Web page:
Interviewed for Supply Chain Dive, Jake Bolling (CEO of distribution platform Skupos) cautioned against this kind of reactiveness, stressing that these short-term influenced responses all serve to compress a company’s margins. “Retailers should understand their local buyers and ensure there are enough of the favorite core products,” Bolling said.

Twitch less. Deliberate more.

To paraphrase Bolling’s and Gartner’s analysis, then, the budget optimization challenge of our time is to twitch-respond less, deliberate more. Whether in price setting or rationalizing your product line, a crucial early mind shift in optimizing your budget is to abandon reflexive and reactive decision-making. Instead, invest in deepening your understanding of your customers’ price sensitivity, and concentrate on ensuring an uninterrupted supply of your core products.

Knowing how lean is too lean

Companies everywhere have had to face up to the unenviable task of cutting personnel costs. And of course, that leads inevitably to a shrinking workforce. But how lean is too lean? The balancing act here is no less brutal than price-setting in an unstable market.

Wage and salary costs typically account for over 70 percent of total business costs, according to September 2021 data released by the US Bureau of Labor Statistics. Clearly, any meaningful company push to shrink a budget must tackle its workforce. But impoverishing your pool of talent to hit an arbitrary budget target hardly positions a company for lasting success.

Moreover, with each layoff, a company has one less mind within its ranks to foster innovation. It has one fewer resource to draw from to generate agility and maintain vital company relationships. An important part of the solution may lie in making smarter decisions about recruitment.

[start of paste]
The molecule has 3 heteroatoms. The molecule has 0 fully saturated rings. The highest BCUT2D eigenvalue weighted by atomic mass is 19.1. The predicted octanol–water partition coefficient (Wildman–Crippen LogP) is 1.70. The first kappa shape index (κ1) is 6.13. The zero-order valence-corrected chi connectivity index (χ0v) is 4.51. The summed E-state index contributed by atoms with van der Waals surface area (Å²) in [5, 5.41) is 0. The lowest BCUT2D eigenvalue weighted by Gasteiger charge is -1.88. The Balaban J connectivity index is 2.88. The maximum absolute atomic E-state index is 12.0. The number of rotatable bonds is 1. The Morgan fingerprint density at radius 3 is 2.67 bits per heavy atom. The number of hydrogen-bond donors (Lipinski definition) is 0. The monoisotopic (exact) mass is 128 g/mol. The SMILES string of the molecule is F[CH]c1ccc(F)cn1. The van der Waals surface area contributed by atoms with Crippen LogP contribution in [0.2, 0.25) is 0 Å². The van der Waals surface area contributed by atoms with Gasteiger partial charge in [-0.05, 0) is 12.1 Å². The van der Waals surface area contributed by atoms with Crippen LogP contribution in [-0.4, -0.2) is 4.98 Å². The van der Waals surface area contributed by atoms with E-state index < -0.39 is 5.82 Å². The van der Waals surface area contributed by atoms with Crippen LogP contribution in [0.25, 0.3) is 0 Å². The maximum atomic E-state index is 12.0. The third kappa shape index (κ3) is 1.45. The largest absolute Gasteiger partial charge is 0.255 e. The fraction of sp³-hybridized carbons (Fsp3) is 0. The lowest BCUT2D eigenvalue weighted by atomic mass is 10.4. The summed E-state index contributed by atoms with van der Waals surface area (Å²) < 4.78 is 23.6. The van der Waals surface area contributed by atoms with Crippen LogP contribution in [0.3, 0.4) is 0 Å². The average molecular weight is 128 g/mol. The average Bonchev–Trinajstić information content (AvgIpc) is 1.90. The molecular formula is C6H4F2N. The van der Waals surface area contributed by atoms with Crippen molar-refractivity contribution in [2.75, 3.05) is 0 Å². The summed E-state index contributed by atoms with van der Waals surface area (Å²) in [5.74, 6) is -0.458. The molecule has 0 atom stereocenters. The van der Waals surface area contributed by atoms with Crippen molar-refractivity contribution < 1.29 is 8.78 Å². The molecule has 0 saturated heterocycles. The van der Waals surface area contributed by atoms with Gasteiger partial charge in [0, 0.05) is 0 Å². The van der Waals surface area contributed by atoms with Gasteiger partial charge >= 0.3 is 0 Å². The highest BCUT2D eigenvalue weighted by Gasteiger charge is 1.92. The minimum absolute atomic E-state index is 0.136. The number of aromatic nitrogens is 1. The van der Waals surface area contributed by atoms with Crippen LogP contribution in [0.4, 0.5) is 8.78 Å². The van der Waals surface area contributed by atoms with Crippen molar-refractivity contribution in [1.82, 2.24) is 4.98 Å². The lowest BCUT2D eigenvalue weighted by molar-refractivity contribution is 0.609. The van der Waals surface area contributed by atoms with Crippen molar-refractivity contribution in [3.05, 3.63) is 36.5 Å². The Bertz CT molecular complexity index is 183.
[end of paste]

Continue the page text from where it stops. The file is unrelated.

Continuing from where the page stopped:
There are currently over 27 million people who classify as “hidden workers,” Harvard Business School states in its October 2021 workforce analysis, Hidden Workers: Untapped Talent. Among this vast number are hybrid workers who can relocate to less expensive areas, short-term freelancers with deeply customized skillsets, and a vast workforce of flexible remote workers.

HR person interviewing candidate

Instead of working with fewer people, HR departments may find budget optimization solutions simply by considering different kinds of candidates.

The challenge of deciding how lean is too lean has a similar shape at a supply chain level.

“Introducing new products into the market only makes sense if a brand can achieve 50 percent distribution,” Bolling said in his interview with Supply Chain Dive. “If the product doesn’t meet this mark, it should be cut immediately.”

From a product standpoint, finding the right level of budget optimization may boil down to making difficult decisions about which products fall within your core portfolio, and which ones do not. Removing outlier and supporting products from your product line reduces your manufacturing costs — an obvious benefit in lean times. But it also simplifies your supply chain.

Lean needn’t mean emaciated

“We’ll have to make cuts” is the all-too-common refrain when profit lines tighten. But there is a point at which leanness tips the scales and threatens to critically hamper your capacity for growth. Whether you’re reassessing your personnel, your product line, or your logistics, the deeper challenge of optimizing your budget is to carefully consider where that line lies.